Naked mole-rats survive in low oxygen by metabolising fructose like plants

Naked mole-rats were already impressive: they’re a cold-blooded mammal that outlives other rodents by decades, seldom get cancer, and are unfazed by many types of pain. Now researchers have added a new ability to the list with the discovery that naked mole rats can survive long periods with very little oxygen. Thomas Park and colleagues exposed naked mole-rats to low oxygen conditions, enough to kill a human within minutes, and found that they released large amounts of fructose into the bloodstream, enabling the naked mole-rat to survive for at least five hours. The discovery could have implications for humans during times of extreme oxygen deprivation, for example during a heart attack or stroke.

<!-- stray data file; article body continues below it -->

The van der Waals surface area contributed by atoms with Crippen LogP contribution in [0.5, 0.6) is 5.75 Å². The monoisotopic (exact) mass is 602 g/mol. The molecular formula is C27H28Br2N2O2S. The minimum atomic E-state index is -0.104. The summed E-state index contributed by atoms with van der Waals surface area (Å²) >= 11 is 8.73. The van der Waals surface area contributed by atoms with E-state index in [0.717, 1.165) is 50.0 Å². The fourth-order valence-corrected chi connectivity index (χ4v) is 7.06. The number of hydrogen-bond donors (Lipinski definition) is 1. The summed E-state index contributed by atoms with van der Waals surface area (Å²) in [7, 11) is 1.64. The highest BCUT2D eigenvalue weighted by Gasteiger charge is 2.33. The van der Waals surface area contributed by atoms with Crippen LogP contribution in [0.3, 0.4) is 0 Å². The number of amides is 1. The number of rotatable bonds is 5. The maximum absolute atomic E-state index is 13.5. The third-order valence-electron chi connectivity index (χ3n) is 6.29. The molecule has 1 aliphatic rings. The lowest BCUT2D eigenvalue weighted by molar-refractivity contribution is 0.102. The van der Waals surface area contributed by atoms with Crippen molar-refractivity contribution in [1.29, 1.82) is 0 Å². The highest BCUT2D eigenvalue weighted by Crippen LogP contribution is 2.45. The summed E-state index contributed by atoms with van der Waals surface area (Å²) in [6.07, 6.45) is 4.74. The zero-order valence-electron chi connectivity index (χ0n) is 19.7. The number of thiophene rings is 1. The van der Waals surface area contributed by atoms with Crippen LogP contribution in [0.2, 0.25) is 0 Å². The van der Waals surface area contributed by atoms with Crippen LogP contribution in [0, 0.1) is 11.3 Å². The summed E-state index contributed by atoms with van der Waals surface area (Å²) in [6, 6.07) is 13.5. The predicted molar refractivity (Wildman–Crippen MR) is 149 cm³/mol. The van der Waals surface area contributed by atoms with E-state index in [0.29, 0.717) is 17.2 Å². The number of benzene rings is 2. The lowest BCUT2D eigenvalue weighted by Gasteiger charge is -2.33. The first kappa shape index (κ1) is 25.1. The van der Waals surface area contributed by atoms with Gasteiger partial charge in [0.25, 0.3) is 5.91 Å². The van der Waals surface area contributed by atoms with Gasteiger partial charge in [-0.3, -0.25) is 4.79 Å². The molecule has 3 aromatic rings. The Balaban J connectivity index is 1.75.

There were already several clues that the naked mole-rat could be extremely tolerant to oxygen deprivation. It has been known for some time that the hemoglobin in their blood is very sticky for oxygen, able to grab oxygen molecules out of atmospheres with very low oxygen levels. Also, they reduce their need for oxygen by not generating body heat—they are the only cold-blooded mammal. Keeping warm takes a huge amount of energy which normally requires a huge amount of oxygen. The naked mole-rats also have a much lower metabolism compared to other mammals. All of these traits suggest that naked mole-rat physiology is geared for being able to survive periods of low oxygen.